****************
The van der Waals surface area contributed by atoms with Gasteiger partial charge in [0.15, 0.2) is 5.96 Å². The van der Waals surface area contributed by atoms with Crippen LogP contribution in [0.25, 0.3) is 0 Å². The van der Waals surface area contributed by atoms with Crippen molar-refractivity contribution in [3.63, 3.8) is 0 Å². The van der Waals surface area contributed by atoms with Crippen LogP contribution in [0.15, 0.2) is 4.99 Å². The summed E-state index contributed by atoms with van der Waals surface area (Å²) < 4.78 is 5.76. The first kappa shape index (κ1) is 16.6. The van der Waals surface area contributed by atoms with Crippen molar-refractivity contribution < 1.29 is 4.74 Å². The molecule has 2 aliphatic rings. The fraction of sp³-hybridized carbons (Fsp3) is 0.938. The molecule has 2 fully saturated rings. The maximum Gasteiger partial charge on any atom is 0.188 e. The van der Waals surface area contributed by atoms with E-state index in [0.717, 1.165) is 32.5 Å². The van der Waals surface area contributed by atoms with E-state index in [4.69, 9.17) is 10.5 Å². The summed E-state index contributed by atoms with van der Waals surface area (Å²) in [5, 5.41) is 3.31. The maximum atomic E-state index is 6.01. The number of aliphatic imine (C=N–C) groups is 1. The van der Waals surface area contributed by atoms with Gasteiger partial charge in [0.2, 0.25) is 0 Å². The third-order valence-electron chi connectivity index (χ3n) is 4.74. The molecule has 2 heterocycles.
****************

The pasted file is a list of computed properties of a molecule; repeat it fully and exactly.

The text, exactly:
The van der Waals surface area contributed by atoms with Gasteiger partial charge in [0.15, 0.2) is 5.96 Å². The van der Waals surface area contributed by atoms with Crippen LogP contribution in [0.25, 0.3) is 0 Å². The van der Waals surface area contributed by atoms with Crippen molar-refractivity contribution in [3.63, 3.8) is 0 Å². The van der Waals surface area contributed by atoms with Crippen LogP contribution in [0.15, 0.2) is 4.99 Å². The summed E-state index contributed by atoms with van der Waals surface area (Å²) < 4.78 is 5.76. The first kappa shape index (κ1) is 16.6. The van der Waals surface area contributed by atoms with Crippen molar-refractivity contribution < 1.29 is 4.74 Å². The molecule has 2 aliphatic rings. The fraction of sp³-hybridized carbons (Fsp3) is 0.938. The molecule has 2 fully saturated rings. The maximum Gasteiger partial charge on any atom is 0.188 e. The van der Waals surface area contributed by atoms with E-state index in [0.717, 1.165) is 32.5 Å². The van der Waals surface area contributed by atoms with E-state index in [4.69, 9.17) is 10.5 Å². The summed E-state index contributed by atoms with van der Waals surface area (Å²) in [5, 5.41) is 3.31. The maximum atomic E-state index is 6.01. The number of aliphatic imine (C=N–C) groups is 1. The van der Waals surface area contributed by atoms with Gasteiger partial charge in [0.2, 0.25) is 0 Å². The third-order valence-electron chi connectivity index (χ3n) is 4.74. The molecule has 2 heterocycles.